Media Release: Bukit Kukus: An Obvious Case of Wilful Negligence

Bukit Kukus: An Obvious Case of Wilful Negligence: The New Malaysia Must Not Ignore

Press Release 25 October 2018

The tragic incident in Bukit Kukus, Paya Terebung Penang which has so far claimed the lives of nine people is something that could have been avoided. This incident and others in the past such as the one that claimed the lives of 11 people on Oct 21 2017 in Tg. Bunga proves the incompetency of the local council and state authorities in monitoring hill slope developments in Penang.

From 2017 to 2018, there has been hundreds of landslides incidents reported in Penang. One of such incidents is the Granito project. It has been one year since the Granito incident occurred in October 2017, however the state inquiry committee on the incident is yet to finalize its report into the investigation and no is one held responsible thus far. The State must explain why it is taking so long to complete the investigations. It looks very bad on the State government. Justice delayed is justice denied.

The Center to Combat Corruption and Cronyism (C4) believes that these sort of incidents could have been avoided if the local council had proper mechanisms in place to monitor and take action on no-compliance related issues. Hill slide development in Penang and its related problem has come to a serious level that we seem to be losing control over its effect. C4 would like to raise the following questions and points in regards to the tragedy that occurred at Bukit Kukus.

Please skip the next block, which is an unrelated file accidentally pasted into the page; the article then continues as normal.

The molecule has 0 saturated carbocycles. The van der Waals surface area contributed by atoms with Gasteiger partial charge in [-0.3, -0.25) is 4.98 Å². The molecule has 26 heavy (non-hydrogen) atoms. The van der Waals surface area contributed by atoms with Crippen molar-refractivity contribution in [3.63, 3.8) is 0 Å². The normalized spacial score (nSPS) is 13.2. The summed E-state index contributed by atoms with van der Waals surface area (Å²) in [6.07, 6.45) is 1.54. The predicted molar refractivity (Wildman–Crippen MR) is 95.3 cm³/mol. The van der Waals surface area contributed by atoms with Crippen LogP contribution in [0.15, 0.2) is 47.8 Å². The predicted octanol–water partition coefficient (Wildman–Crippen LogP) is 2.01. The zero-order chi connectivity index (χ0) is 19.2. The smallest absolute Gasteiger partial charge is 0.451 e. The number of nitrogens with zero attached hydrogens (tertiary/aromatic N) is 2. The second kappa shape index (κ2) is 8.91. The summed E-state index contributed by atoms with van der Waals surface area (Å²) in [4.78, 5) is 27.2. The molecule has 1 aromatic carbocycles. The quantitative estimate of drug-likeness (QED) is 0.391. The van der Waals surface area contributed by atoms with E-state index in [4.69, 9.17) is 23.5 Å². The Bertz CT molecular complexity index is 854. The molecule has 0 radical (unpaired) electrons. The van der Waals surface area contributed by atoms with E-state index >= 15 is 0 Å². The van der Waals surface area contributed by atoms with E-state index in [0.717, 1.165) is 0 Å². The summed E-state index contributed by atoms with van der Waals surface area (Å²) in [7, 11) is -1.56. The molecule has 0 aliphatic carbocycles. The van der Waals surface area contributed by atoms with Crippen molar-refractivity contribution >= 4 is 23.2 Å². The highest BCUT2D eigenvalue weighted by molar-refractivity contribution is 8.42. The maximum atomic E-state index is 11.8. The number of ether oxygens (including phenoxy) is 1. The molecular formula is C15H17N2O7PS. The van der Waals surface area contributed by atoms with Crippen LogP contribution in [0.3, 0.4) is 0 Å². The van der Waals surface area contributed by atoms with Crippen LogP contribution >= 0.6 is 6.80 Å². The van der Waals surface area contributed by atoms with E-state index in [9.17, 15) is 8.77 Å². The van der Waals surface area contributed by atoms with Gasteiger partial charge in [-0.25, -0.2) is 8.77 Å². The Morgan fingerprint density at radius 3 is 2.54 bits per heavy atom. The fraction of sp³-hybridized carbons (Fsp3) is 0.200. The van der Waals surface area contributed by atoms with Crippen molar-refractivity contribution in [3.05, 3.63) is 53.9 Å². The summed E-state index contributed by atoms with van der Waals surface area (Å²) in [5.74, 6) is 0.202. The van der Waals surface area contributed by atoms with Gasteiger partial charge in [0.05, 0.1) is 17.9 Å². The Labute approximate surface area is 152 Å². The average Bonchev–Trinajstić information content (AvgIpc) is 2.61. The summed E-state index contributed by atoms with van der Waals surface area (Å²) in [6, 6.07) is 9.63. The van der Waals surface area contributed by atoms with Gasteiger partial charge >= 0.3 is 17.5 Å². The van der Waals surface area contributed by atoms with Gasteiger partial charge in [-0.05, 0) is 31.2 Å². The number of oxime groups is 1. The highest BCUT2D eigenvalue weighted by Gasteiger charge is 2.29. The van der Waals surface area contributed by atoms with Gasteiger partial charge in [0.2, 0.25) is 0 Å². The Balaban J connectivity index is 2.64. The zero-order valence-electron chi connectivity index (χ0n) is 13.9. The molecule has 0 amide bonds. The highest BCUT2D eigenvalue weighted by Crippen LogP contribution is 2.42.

1. Was there an Environmental Impact Assessment study conducted in regards to the 5km Paya Terubong Bypass Road. If yes, was the risk of landslides raised in the Report?

2. What mitigating actions were taken by the council and developers to address the concerns of a landslide? Was the developer in anyway trying to cut cost in the project by not carrying out certain mitigation works or using cheap quality materials?

3. YB Zairil Khir Johari, State Exco for Works, Utilities and Flood Mitigation Committee in a press meeting on 23 October 2018, had made it clear that many irregularities had been found on inspection at Bukut Kukus on Oct 8, including the absence of geotextile sheets which are used to reinforce and protect cut slopes. C4 is shocked, that despite these irregularities, no immediate stop work order was issued. The lack of seriousness and improper action taken by the council has now caused the death of nine lives and more.

4. Many of the victims in the landslide incident are undocumented foreign workers. This was why the authorities were unable to confirm how many victims are buried under the sand initially. It is a shame that the state government and council is working with a contractor that hires undocumented workers. The state government can’t claim ignorance on this. Proper mechanisms should have been in place to ensure all workers working in a government project are documented and covered by medical insurance. The government should now conduct an investigation into all other government projects and check if the workers in those projects are documented and covered by insurance.

5. The employer is now denying that the dead victims were working for them. It seems that the employer is trying to avoid admitting that these workers were indeed theirs. The site is not a residential area but a work site. There is no reason for someone not working for the contractor to stay in such a condition at a work site. The dead victims found in the cabin were of many nationalities. The fact that those dead were from many countries and living at the site, proves that these were workers involved in the project. Criminal action should be taken on the contractor for hiring and harboring undocumented workers, if indeed this was the case. The labor department should also conduct an investigation if the rights of these workers were violated? The incident also raises the issue of living conditions for migrant workers. Why were these workers housed in such a dangerous location? The employer should be held responsible for this and the local council for failing to monitor safety issues at the site.